Social Workers as ‘Strong Evaluators’: Rethinking Moral Sources and Professional Identity

Stephen A Webb


This paper argues that adherence to an ethical stance in is one of the defining strengths of social work and something that makes it both distinctive and progressive. Social work refuses to drop the notion that society can be a vehicle for the translation of private troubles into public concerns and the democratically generated search for community, solidarity and the good life. Against the tide of neoliberal political rule with its pursuit of self-interested individualism it is argued that social work retains a strong conception of an ethical good as part of its professional identity. It is against this drift of hardening neo liberal politics that this paper situates the significance of social work in terms of the “practice of value”. To pose questions of ethical practice for social work is the first step towards reawakening them. This can contribute to the enrichment of ethical social work by activating moral sources. The starting point for this analysis derives from the writings of the Canadian communitarian philosopher Charles Taylor, and especially his idea that human beings lead their lives and assess themselves in light of broad ethical standards. The paper asks why social workers are committed to ethical practice through an examination of Taylor’s conception of “strong” versus “weak” evaluators. It looks at the way we can bring theory and practice together in accounting for aspects of professional identity and how this provides a basis for resisting the malaise of neoliberal capitalism. Starting from an actor oriented perspective, which holds to the view that human beings are essentially embodied agents who actively encounter things that concern them, the paper broadens this framework to examine the moral sources of social work.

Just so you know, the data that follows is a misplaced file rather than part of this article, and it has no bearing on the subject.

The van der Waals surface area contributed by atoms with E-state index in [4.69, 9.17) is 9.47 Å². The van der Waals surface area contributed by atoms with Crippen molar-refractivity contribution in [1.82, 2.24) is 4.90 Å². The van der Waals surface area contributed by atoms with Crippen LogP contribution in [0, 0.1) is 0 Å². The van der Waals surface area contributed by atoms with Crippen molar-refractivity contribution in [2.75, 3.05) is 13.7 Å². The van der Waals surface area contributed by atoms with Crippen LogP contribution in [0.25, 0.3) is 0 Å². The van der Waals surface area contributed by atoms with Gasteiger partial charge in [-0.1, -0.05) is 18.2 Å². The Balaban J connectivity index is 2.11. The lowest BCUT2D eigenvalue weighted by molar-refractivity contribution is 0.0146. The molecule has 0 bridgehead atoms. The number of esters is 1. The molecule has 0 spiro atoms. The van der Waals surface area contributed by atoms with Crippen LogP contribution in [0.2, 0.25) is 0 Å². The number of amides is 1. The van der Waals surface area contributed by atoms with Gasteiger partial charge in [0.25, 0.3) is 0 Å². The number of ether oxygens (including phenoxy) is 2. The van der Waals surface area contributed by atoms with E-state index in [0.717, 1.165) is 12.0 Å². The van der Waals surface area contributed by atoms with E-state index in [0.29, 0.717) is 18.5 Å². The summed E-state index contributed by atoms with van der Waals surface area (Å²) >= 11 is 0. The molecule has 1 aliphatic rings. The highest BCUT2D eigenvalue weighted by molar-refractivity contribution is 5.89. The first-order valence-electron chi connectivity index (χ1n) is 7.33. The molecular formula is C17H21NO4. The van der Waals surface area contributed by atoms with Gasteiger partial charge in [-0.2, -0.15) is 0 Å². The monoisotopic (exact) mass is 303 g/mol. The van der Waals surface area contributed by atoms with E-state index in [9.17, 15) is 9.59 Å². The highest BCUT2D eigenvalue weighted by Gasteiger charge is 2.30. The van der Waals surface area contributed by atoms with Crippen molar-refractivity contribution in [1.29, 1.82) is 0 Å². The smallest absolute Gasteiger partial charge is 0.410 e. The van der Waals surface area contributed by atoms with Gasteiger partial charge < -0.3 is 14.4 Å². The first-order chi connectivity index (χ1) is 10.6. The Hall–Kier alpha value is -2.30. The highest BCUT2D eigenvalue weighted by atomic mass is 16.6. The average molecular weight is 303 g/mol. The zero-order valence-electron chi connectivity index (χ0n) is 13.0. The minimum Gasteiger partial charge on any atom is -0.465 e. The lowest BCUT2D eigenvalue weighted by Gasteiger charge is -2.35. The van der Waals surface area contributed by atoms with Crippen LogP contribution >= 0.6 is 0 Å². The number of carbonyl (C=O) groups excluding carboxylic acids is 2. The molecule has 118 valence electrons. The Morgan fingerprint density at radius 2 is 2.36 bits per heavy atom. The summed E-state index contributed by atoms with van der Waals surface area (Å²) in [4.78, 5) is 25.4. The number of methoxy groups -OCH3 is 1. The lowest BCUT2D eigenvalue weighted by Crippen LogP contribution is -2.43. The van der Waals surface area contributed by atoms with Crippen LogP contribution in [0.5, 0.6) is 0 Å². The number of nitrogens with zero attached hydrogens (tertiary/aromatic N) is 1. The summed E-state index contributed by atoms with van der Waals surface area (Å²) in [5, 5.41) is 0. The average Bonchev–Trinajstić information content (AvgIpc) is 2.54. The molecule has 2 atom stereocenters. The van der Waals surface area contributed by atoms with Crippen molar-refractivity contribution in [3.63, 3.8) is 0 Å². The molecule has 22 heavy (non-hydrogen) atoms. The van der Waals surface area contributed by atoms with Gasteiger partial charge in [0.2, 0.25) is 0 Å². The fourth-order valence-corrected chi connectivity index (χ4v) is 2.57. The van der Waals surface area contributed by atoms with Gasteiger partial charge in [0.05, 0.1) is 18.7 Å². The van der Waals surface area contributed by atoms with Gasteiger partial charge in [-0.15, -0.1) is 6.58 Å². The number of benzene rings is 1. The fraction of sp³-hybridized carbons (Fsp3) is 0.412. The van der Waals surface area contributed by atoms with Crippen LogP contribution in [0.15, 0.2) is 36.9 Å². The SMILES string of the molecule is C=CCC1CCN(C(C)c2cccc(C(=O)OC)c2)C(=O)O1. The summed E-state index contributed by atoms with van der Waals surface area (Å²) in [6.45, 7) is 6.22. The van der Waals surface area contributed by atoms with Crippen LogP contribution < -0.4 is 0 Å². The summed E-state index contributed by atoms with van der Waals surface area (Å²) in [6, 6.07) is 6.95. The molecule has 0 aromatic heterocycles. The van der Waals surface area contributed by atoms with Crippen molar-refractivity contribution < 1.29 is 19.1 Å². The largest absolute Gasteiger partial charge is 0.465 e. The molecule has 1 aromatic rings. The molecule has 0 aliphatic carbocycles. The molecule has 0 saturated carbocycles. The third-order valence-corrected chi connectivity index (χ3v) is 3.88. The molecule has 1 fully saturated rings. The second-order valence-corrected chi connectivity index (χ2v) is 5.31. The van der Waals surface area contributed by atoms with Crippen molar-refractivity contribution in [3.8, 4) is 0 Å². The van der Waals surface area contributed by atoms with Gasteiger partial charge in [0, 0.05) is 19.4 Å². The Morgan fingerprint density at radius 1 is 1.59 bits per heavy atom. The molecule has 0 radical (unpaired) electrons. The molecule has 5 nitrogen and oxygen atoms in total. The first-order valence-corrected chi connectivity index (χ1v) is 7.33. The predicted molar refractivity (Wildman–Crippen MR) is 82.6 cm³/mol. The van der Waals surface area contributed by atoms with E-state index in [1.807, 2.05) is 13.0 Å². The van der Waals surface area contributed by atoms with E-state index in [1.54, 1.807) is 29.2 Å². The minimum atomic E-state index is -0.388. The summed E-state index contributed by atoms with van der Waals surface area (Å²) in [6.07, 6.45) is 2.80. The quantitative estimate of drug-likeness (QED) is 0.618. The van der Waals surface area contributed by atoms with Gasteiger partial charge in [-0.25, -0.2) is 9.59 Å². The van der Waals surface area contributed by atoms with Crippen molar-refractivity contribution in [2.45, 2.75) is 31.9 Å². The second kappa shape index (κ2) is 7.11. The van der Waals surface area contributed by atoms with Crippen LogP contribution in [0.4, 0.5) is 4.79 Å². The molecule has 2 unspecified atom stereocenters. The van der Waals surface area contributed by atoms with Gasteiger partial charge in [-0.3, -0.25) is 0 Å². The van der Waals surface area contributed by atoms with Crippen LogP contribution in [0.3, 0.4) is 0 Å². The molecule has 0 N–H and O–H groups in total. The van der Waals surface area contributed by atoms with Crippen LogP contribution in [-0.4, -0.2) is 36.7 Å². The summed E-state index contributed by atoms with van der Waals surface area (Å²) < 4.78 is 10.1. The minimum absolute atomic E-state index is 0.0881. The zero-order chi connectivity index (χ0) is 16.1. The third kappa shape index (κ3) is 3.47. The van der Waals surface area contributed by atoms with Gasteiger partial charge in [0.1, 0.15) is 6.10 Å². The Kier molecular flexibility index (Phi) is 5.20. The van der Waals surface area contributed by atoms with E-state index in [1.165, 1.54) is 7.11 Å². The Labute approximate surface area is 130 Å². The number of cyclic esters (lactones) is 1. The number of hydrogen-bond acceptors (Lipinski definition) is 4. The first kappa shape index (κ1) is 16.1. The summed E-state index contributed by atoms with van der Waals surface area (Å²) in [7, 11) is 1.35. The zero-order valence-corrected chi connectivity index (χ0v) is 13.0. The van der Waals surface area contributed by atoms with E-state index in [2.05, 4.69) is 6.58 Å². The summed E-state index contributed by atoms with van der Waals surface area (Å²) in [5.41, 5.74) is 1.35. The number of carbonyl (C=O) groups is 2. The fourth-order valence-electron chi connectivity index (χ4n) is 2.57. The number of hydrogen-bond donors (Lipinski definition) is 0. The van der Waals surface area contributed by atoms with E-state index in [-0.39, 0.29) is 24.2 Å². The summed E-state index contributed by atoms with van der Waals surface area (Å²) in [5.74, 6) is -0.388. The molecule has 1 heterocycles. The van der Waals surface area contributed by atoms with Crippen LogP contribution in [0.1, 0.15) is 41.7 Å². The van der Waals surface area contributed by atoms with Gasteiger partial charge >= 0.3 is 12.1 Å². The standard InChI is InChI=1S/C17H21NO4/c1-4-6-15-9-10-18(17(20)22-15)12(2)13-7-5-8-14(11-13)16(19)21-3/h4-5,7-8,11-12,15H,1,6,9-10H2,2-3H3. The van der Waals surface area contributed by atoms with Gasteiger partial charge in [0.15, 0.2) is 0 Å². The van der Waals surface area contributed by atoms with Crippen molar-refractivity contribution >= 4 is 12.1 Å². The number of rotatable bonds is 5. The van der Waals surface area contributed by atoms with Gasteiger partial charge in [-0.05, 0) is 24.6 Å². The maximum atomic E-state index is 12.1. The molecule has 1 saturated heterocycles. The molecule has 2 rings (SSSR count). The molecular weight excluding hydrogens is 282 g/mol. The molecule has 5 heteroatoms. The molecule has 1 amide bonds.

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International Journal of Social Science Studies   ISSN 2324-8033 (Print)   ISSN 2324-8041 (Online)

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